Read More | Posted Apr 13, 2017
74% All These Sleepless Nights (2017) For all its visual and sonic pleasures - see it in a theater with a good subwoofer - "All These Sleepless Nights" feels simple-minded in its commitment to drift above all else.‐ New York Times
Read More | Posted Apr 13, 2017
93% Mimosas (2017) The 16mm photography impresses, particularly in long shots of the characters trudging through the snow or -- à la Aguirre, the Wrath of God -- descending en masse from great heights,‐ Variety
Read More | Posted Apr 11, 2017
16% Queen of the Desert (2017) Even the stodgiest biopic would be redeemed by Mr. Herzog's eye. The shots that track Bell into her meetings with Arab leaders may have you catching your breath.‐ New York Times
Read More | Posted Apr 6, 2017
88% David Lynch: The Art Life (2017) Mostly, the documentary is a fond portrait of how one man nurtured his artistic temperament and risked being misunderstood - sometimes by his own family.‐ New York Times
Read More | Posted Mar 30, 2017
65% Carrie Pilby (2017) Ms. Powley is a miracle worker.‐ New York Times
Read More | Posted Mar 30, 2017
67% Life (2017) The movie isn't, to paraphrase a line from "Spaceballs," the stupidest combination you've ever heard. But it's not very good, either.‐ New York Times
Read More | Posted Mar 23, 2017
70% American Anarchist (2017) "American Anarchist" makes for unsatisfying viewing, although it's possible it couldn't have been otherwise.‐ New York Times
Read More | Posted Mar 23, 2017
100% Betting on Zero (2017) Mr. Ackman comes across as sincere in his outrage and cogent in his presentations. Even more valuable is the opportunity to meet and learn about Herbalife's purported victims, from Queens to Chicago to Oklahoma.‐ New York Times
Read More | Posted Mar 16, 2017
100% P.S. Jerusalem (2017) "P.S. Jerusalem" reflects not only on lost possibilities for Israel but also on lost friendships.‐ New York Times
Read More | Posted Mar 16, 2017
71% Junction 48 (2017) Does for the Israeli city of Lod what "8 Mile" aimed to do for the suburbs of Detroit.‐ New York Times
Read More | Posted Mar 2, 2017
86% Nakom (2017) This low-key, engaging feature from Kelly Daniela Norris and T.W. Pittman, shown in last year's New Directors/New Films series, allows its setting to become a major character - and in this case, that's enough.‐ New York Times
Read More | Posted Mar 2, 2017
100% The Settlers (2017) There's no question that this documentary has the power to provoke strong reactions.‐ Variety
Read More | Posted Feb 28, 2017
75% You're Killing Me Susana (Me estás matando Susana) (2017) Whether these two should get back together or seek alternatives ... never becomes urgent. Maybe they deserve each other? Maybe they deserve this movie.‐ New York Times
Read More | Posted Feb 16, 2017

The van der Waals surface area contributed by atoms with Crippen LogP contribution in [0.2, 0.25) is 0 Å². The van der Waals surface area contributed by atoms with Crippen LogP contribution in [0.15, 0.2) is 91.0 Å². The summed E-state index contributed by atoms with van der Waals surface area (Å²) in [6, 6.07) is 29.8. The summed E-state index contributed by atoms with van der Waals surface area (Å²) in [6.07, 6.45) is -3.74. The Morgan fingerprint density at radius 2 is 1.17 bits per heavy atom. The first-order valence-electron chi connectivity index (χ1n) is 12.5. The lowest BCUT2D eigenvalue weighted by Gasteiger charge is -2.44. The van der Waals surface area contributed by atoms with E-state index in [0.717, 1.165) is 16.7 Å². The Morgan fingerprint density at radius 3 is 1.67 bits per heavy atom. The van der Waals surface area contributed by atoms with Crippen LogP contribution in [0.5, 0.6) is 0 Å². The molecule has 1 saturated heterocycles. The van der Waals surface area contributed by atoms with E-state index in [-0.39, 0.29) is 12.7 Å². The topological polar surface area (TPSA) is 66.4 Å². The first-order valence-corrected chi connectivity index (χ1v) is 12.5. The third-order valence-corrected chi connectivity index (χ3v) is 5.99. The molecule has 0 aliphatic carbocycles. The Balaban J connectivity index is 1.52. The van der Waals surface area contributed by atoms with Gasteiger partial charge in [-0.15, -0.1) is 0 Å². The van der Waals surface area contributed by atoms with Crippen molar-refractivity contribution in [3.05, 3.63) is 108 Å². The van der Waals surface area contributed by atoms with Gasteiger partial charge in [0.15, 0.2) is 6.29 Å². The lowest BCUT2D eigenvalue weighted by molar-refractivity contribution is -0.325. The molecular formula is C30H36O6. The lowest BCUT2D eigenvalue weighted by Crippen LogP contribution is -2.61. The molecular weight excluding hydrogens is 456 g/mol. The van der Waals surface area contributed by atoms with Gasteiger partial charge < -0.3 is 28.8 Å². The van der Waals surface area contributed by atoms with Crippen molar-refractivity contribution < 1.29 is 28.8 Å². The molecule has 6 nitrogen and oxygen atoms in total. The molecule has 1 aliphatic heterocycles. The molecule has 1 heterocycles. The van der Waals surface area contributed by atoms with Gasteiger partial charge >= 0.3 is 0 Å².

0% Sex Doll (2017) The script peels away layers of possibility until it becomes clear that there is almost nothing underneath.‐ New York Times
Read More | Posted Feb 9, 2017
88% Left on Purpose (2017) Tickets can't come with enough steel wool.‐ New York Times
Read More | Posted Feb 9, 2017
17% The Space Between Us (2017) With the disappearance of video stores, there is something heartening about the existence of "The Space Between Us," a cheesy hunk of science fiction from Peter Chelsom that once would have drawn curious young eyes to VHS shelves.‐ New York Times
Read More | Posted Feb 2, 2017
90% A Good American (2017) "A Good American" gets bogged down in details and personnel talk, but its subjects have an urgent narrative to tell.‐ New York Times
Read More | Posted Feb 2, 2017
95% Oklahoma City (2017) "Oklahoma City" suggests that conspiracy theories today have consequences for tomorrow - a message with terrifying implications in an age of fake news.‐ New York Times
Read More | Posted Feb 2, 2017
100% Behemoth (Bei xi mo shou) (2017) "Behemoth" proceeds placidly, making it easy to become lulled. Its haunting power grows in retrospect - as if you've returned from a journey and can't believe what you've seen.‐ New York Times
Read More | Posted Jan 26, 2017
94% Midsummer in Newtown (2017) "Midsummer in Newtown" leans heavily on maudlin musical cues, cheapening its subjects' words.‐ New York Times
Read More | Posted Jan 26, 2017
82% They Call Us Monsters (2017) The movie benefits from an added layer: A screenwriting teacher who gets to know three teenagers awaiting trial.‐ New York Times
Read More | Posted Jan 19, 2017
100% Starless Dreams (Royahaye dame sobh) (2017) If "Starless Dreams" inspires conflicted feelings in viewers, it may be by design. It's hard not to want to flee, and it's hard to look away.‐ New York Times
Read More | Posted Jan 19, 2017
92% The Son of Joseph (Le fils de Joseph) (2017) "The Son of Joseph" can be trying in its whimsy, yet it builds to a lovely finale that evokes the Bible, the French Resistance and the surreal.‐ New York Times
Read More | Posted Jan 12, 2017
18% Underworld: Blood Wars (2017) This film is so heavy with exposition that you would think that the director, Anna Foerster, and the screenwriter, Cory Goodman, had set out to complete a dissertation instead of a sequel.‐ New York Times
Read More | Posted Jan 6, 2017